When students transistion to independent learning, practice letting them take lead on what work they should be starting with. Continue to guide them through questions. "What was your teachers instruction?" "What are you supposed to start with?" "What work needs finishing first?" "Where can you find out the answer to that question?"  The more we let students solve their problems, the more self-directed they become. If you are having trouble getting your student to take ownership of their learning, it may be time to connect with their teacher to arrange for a conference with you, the student, and the teacher and create a plan that outlines some consistent practices and expectations.  Taking on "the teacher" role for your own child is hard and sometimes your support may need to look different. 

Finally, while we want to lower anxiety, it's OK to ask our kids to step up. The expectation is that they attend school and this is currently what school looks like. Kids wouldn't show up for school in their pajamas with a blanket over their head. (I'm guessing most of you don't go to work that way either, even on Zoom.) Sometimes the world hands us things that are hard. This is one of them. But we don't give up, we don't turn away from the challenge, we walk forward and give it our best. We build resilience for things to come and we look for opportunities to find joy and improve our current circumstance. 

We look forward to the day we can bring students back on campus and discover new things together. That day is sometime is in our future and we will forge ahead, most times with a smile, until we get there.

Updated Mon, Aug 24th

We are up and running, and while we had somewhat of a rocky start due to some technology issues, all of our learning designers were smiling and excited to start meeting their students. Your most important back-to-school supplies? Patience, Flexibility, and Kindness! 2020 continues to offer the most interesting challenges and we will continue to design around and within them.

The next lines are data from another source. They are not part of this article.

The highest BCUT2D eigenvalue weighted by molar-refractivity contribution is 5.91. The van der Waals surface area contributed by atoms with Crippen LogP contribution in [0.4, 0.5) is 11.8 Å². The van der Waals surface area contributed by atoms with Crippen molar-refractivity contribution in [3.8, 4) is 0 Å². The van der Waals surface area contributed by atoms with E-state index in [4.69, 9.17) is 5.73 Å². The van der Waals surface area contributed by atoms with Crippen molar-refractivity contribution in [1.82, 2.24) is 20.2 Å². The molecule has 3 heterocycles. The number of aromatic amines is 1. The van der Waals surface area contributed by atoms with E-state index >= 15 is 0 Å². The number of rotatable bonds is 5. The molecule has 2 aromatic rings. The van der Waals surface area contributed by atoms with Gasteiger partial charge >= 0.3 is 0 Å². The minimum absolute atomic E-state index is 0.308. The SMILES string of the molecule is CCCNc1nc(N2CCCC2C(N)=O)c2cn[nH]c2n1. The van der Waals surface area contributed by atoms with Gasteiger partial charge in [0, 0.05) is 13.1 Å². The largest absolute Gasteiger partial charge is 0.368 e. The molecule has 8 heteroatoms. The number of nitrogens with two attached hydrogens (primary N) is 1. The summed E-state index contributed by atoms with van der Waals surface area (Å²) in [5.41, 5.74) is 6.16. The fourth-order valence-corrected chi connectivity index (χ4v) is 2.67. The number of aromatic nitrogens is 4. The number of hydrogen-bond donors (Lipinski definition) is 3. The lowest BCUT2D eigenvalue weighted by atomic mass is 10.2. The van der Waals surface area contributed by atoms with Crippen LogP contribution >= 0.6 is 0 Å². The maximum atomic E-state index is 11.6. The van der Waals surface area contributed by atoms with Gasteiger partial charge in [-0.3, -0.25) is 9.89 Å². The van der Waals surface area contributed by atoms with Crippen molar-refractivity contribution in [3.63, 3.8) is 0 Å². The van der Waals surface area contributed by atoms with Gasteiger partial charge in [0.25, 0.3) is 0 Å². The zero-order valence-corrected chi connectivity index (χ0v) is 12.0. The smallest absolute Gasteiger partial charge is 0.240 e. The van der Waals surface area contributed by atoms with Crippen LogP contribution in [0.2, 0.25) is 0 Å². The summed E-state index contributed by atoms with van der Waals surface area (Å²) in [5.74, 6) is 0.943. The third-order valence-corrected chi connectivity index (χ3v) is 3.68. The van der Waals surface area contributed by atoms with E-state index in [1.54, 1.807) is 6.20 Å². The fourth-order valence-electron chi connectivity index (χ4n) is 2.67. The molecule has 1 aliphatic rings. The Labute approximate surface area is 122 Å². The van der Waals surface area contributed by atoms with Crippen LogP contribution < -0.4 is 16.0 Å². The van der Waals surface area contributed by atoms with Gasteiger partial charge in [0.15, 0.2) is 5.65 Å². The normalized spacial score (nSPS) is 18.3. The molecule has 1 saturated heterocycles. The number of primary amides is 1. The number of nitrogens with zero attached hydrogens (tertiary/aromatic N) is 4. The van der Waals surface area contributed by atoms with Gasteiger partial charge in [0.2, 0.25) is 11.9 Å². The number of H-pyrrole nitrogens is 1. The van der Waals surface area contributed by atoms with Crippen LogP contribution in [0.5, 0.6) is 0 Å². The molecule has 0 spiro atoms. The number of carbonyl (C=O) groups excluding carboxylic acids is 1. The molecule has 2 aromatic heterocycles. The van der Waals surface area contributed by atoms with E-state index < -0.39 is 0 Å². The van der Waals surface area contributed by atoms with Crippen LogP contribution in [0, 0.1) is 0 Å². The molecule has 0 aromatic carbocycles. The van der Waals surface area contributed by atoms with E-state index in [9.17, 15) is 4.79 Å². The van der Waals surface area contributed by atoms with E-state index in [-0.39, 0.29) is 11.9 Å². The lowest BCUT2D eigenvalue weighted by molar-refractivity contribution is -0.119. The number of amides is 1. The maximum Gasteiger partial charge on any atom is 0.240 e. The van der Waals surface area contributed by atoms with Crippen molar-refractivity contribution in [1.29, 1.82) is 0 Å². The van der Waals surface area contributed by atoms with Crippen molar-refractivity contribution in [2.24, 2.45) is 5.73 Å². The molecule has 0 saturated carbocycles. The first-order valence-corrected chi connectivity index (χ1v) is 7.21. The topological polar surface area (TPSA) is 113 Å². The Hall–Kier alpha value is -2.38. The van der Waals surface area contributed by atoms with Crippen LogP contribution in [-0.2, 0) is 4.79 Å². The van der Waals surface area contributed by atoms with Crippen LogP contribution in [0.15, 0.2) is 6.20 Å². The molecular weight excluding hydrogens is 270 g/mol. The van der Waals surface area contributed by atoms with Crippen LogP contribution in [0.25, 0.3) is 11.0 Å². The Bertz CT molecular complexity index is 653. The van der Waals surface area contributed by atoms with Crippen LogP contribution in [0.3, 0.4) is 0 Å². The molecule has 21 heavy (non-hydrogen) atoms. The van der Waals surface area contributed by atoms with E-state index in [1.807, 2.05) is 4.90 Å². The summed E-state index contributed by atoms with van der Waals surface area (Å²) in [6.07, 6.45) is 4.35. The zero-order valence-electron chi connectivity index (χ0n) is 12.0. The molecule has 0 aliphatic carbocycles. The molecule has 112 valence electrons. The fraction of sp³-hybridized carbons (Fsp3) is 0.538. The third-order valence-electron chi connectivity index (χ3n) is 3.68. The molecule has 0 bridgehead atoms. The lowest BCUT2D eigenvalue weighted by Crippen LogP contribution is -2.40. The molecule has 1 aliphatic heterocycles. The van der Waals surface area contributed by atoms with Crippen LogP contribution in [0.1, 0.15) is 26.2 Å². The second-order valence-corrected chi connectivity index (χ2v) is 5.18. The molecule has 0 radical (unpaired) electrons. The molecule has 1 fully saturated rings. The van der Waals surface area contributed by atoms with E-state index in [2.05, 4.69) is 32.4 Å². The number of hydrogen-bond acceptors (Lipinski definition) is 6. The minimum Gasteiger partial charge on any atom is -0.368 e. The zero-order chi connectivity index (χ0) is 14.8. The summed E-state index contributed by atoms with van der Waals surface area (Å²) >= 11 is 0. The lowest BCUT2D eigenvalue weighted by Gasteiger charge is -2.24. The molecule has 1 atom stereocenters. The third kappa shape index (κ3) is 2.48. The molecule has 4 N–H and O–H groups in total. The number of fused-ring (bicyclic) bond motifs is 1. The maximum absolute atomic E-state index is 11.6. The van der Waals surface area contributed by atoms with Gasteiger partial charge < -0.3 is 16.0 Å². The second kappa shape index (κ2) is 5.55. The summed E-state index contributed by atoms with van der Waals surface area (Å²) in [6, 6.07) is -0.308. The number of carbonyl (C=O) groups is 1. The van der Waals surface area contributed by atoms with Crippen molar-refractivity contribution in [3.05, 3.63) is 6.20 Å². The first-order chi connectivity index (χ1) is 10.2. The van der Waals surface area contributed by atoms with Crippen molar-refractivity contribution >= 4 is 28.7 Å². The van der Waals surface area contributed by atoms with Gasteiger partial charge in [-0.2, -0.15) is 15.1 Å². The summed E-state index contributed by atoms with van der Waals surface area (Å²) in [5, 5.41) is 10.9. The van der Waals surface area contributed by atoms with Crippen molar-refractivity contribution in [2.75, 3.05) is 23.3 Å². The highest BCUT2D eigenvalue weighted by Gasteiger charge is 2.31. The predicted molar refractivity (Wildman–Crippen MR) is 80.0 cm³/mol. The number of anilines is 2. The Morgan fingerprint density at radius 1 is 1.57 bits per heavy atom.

Please bookmark our CSI distance learning site for the most current announcements as well as links to grade level pages. 


Updated Tue, Jan 7th

Congratulations to our awesome basketball medalists.  They showed both their athletic ability and their great sportsmanship!  Way to go Wolves!

Updated Sun, Nov 3rd

Thank you to our partners at Stanford d.School Laura, Maureen, and Milan for an amazing day of learning!

Updated Sun, Sep 29th
The CSI Bistro was buzzing as parents attending the Principal's coffee experiened a design thinking activity led by Kami Thordarson, Director of Innovation and Digital Learning.  About 50 parents worked together on redesigning someone's morning routine. "It inspired my creative senses" said CSI parent Angelina.
boy at table working with tape  man at table working with tape  
The parents worked on prototypes, just as our students do!
Updated Thu, Sep 26th

"Writing will help me be more creative in whatever job I have," says Yehyun. She earned CSI's First Place Accomplished Writer award last spring for her story From a Dog Punching Bag to a Star. That award qualified her for the District's Rising Young Author recognition program.

In addition to earning accolades for her book, she won a drawing at the event for a Nook e-reader device. She's pictured here with event co-sponsor Jill Douglas of School Innovations & Achievement.

Yehyun's parents say that she loves reading and writing. "Sometimes she struggles," they say. "But she never gives up."

Updated Wed, Sep 25th

As kindergarteners soon discovered, our Planet Earth could use some help with ensuring that we have clean water, provide healthy environments for our animal population, and maintain clean air.  

Updated 1 min 34 sec ago

School resumes August 19th! Look for communication from CSI in early August with schedules and back to school information. 

Should you need something while our office is closed:

Our office will reopen on July 29, 7:30 am. - 4:00 pm

Get some rest, recover, and look forward to an awesome school year!

Updated 1 min 34 sec ago

We are looking forward to having students back in the classroom for full days of learning! Our new schedule is as follows:

Monday, Tuesday, Thursday, Friday

4th-6th grades: 8:00 am -2:25 pm

1st-3rd grades: 8:15 am - 2:15 pm

TK/Kinder: 8:30 am - 2:00 pm

Wednesdays: (also the schedule for June 8, 9, and 10)

4th-6th grades: 8:00 am - 12: 20 pm

1st-3rd grades: 8:15 am - 12:10 pm

Tk/Kinder: 8:30 am - 12:00 pm

We will be using the same gate entrances and exits that are currently in practice. Lunches are available for students free of charge with a grab and go option for Wednesdays. 

Let's the finish the year Wolfpack Strong!